Khamenei battles ongoing population decline

In the last two decades, Ali Khamenei has expressed dissatisfaction with Iran's population control policies from the 1990s, aiming to counteract the ongoing decline in growth rates since the 1980s, where it stood at 3.91%, by striving to increase the rate from the 1.2% observed in the 2000s.

Consequently, following the enactment of the Family Protection and Youth Population Law in 2020, abortion can only be conducted legally with official permits.

Law vs. Reality

According to Article 56 of the Family Protection and Youth Population Law, an abortion without a license is punishable by fine, imprisonment, and revocation of the medical license, and the coroner’s office is responsible for filing the case for the applicants. The doctor of this office is in charge of reviewing the documents and completing the details of the case. In addition to the punishments stipulated in the Islamic Penal Code, the work license of a doctor, midwife, or pharmacist involved in abortion and their stewards will be revoked and they must pay a fine. But despite these punishments, underground and illegal abortions continue, with the government struggling to enforce its law. Easy access to abortion drugs has also contributed to high abortion rates.

However, societal trends have consistently shifted in the opposite direction. Iran's population growth rate has declined from 1.62% in 2006 to 1.24% in 2016, and approximately 0.7% in 2021. Certainly, around half a million individuals—comprising roughly one million births and half a million deaths—are added to the population annually. But, if current trends persist, the growth rate is projected to reach zero within the next seven years, thereafter turning negative.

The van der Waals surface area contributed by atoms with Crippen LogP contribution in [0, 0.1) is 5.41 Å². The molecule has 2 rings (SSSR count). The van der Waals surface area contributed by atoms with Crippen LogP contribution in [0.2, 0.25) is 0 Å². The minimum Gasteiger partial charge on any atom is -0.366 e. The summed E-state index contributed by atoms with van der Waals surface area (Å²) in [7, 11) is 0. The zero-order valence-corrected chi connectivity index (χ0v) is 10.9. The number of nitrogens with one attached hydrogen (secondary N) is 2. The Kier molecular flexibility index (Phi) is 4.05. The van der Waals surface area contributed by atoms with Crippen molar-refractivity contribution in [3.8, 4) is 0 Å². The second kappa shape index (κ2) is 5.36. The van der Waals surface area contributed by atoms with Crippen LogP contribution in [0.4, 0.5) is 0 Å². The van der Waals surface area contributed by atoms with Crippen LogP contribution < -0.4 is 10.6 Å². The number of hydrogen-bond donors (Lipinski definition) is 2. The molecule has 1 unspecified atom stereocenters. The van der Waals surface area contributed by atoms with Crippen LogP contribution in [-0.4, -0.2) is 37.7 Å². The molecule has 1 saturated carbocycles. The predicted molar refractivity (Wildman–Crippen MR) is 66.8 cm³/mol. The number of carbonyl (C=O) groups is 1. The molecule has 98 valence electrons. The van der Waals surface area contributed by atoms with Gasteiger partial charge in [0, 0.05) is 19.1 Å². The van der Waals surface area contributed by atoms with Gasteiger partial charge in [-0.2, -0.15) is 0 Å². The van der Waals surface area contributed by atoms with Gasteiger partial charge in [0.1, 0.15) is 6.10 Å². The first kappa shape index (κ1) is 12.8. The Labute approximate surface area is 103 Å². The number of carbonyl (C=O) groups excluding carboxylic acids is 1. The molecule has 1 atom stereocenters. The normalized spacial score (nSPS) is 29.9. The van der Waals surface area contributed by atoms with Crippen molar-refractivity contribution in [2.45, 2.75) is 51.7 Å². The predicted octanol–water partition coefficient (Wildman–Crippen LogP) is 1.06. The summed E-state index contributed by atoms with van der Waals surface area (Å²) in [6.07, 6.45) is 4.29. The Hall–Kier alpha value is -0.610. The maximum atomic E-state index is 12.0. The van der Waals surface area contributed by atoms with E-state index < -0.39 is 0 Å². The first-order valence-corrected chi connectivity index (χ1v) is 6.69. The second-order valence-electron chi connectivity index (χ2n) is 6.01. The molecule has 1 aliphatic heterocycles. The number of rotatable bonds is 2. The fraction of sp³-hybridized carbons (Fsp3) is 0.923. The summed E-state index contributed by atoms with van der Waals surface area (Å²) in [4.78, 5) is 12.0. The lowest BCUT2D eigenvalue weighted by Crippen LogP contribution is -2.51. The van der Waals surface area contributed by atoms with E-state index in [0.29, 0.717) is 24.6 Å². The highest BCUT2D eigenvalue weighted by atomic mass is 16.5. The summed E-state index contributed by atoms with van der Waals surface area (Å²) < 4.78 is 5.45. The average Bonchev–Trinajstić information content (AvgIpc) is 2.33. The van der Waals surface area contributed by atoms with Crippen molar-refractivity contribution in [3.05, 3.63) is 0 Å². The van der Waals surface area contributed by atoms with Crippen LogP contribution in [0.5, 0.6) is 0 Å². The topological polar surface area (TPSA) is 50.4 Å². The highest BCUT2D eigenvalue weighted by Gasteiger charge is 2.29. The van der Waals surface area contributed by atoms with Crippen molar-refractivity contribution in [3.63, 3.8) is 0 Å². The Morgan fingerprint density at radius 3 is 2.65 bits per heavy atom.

The Family Protection and Youth Population Law and its various rewards and punishments for having children and infertility have not been able to change this trajectory. Paradoxically, even the prohibition of prenatal screening has not aided in decreasing abortion rates. The pervasive sense of economic hardship and despair regarding the future weighs heavily on the minds of mothers across all 31 provinces – with this overwhelming burden prompting them to undergo abortions despite the associated risks and financial strain, all of which are borne out of their own pockets.

Thus, Ali Khamenei and the Islamic Revolutionary Guards (IRGC) cannot rely on population growth to bolster their influence. To sustain their oppressive regime, they depend on maintaining a populace mired in poverty and unemployment. Their aspirations for empire-building hinge on depleting the resources of the people, impoverishing them for conflicts with Israel and America, and funneling billions annually to proxy groups and sympathetic governments in Syria and Yemen. Additionally, to support the Quds Force, they must rely on Shiite populations in Afghanistan, Pakistan, Iraq, and Lebanon. Ultimately, their pursuit of power relies on a strategy of impoverishment and manipulation that will also extend beyond Iran's borders.